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How to avoid overstretching your home loan budget

Mark Bristow avatar
Mark Bristow
- 8 min read
How to avoid overstretching your home loan budget

The more you can borrow for a home loan, the higher the property prices you may be able to afford. While this could let you purchase your dream home or investment property, pushing your finances too far could risk putting you in mortgage stress.

Try to keep your repayments under 30 per cent of your income 

While it’s not a formal definition, a rule of thumb commonly used to measure mortgage stress is how much of your household income goes toward servicing your home loan. If more than one third of your take-home income would be used for mortgage repayments, you may be in mortgage stress.

With more than one third of your money going toward your mortgage, you may be left in a tight spot if your circumstances were to suddenly change. You could lose your job, be seriously injured and unable to work, or you may suddenly have a large expense to manage, such as paying for car repairs after an accident. Adding another child to your family could also put more pressure on your budget, as more dependents means more expenses.

It may not be easy for every household, but if you can find ways to increase your income, you may be better positioned to weather future financial storms.

Use a buffer rate in your calculations

Home loan interest rates don’t stay the same for the full duration of your loan term. Over the 20-to-30-year term of your home loan, you can realistically expect to see your interest rate change more than once. Even if you fix your rate, this will eventually revert to a variable interest rate that will rise or fall over time.

When your interest rate rises, such as when the Reserve Bank of Australia (RBA) increases the cash rate and mortgage lenders pass on this hike, your home loan repayments may increase significantly. One way to help limit the impact that rate rises could have on your home loan is to use a buffer rate when calculating what home loan repayments you could afford.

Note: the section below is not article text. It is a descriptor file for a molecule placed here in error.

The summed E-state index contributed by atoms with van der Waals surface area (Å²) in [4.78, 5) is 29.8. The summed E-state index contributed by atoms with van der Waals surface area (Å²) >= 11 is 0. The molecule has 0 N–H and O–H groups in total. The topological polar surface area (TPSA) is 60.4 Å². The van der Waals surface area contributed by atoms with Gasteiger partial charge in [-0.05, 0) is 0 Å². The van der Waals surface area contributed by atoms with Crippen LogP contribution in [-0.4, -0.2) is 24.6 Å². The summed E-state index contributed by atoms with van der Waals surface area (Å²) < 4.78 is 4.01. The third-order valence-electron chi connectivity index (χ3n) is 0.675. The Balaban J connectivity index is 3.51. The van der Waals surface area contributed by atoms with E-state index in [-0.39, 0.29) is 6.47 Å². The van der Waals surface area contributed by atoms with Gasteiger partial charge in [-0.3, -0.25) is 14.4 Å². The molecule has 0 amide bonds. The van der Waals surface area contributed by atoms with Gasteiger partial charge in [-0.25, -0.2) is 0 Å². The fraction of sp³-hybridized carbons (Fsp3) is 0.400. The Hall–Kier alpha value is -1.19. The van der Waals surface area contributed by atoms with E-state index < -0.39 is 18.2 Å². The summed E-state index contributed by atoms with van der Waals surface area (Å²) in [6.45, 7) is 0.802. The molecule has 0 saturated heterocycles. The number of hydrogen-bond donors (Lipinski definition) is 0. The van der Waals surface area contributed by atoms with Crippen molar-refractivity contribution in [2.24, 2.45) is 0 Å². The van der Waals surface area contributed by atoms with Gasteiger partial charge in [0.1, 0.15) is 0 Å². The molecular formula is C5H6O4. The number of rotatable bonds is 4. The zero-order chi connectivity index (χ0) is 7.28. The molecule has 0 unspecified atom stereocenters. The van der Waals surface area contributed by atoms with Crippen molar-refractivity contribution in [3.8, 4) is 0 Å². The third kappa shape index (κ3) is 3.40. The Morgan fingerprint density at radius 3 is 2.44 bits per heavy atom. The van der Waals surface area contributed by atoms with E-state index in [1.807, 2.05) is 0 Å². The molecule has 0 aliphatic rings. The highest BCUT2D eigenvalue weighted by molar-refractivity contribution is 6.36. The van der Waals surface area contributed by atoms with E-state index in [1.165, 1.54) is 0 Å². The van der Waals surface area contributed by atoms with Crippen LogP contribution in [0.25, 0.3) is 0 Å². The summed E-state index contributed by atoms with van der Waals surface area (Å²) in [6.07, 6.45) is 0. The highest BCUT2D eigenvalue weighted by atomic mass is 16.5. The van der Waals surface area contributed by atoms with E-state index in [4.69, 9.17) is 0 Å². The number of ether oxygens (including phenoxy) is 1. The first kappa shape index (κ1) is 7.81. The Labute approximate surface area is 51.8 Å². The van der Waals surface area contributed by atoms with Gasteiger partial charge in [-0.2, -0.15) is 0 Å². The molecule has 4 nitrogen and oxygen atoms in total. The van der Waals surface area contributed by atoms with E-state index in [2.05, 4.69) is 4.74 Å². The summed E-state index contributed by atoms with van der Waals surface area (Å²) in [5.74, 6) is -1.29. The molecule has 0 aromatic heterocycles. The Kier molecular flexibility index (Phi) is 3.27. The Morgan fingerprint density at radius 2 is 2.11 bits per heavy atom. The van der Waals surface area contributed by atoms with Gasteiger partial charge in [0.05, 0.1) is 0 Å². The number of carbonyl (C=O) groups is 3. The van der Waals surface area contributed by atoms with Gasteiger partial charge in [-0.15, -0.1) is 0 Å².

Most mortgage lenders ‘stress test’ home loan applications to calculate if they could still afford their repayments if interest rates were to rise. Introduced in 2014, the serviceability buffer required by the Australian Prudential Regulation Authority (APRA) was at least 7 per cent, meaning that any applicant would need to show they’d still be able to afford their repayments if interest rates rose this high.  In 2019, this rate was dropped to the mortgage rate plus 2.5 per cent, then increased to the mortgage rate plus 3 per cent in 2021.

You could make your own estimates of whether you may be able to afford a home loan product by running the numbers through a mortgage calculator at its current rate, then at its current rate plus 3 per cent. So, if you were applying for a home loan with a 4 per cent interest rate, you may want to calculate the repayment on a 7 per cent home loan. If you could still afford these repayments, your application may have a stronger chance of approval.

Keep in mind that individual lenders consider different factors as well as the floor rate to work out your maximum borrowing amount and whether they’ll approve your home loan application. Your own calculation may serve as a useful estimate but isn’t a guarantee of approval.

Try to maintain a low Debt To Income ratio

Your Debt To Income (DTI) ratio measures how much you owe compared to how much you earn.

For example, imagine you earned an annual income of $150,000, and have an outstanding car loan of $10,000, as well as a credit card with a $4000 limit. If you were to apply for a $500,000 home loan, you’d have a total debt of $514,000. Compared to an income of $150,000, this would give you a DTI of 3.43.

Some lenders use the DTI to estimate the risk of providing you’re a home loan. If you owe significantly more money in debts than you earn in income, the more trouble you may be in if your financial circumstances were to change, and the higher the risk you may represent to the lender. For example, if your debts would be more than six times your income, a lender may be less inclined to approve your loan application, though some lenders may have different levels of risk appetite.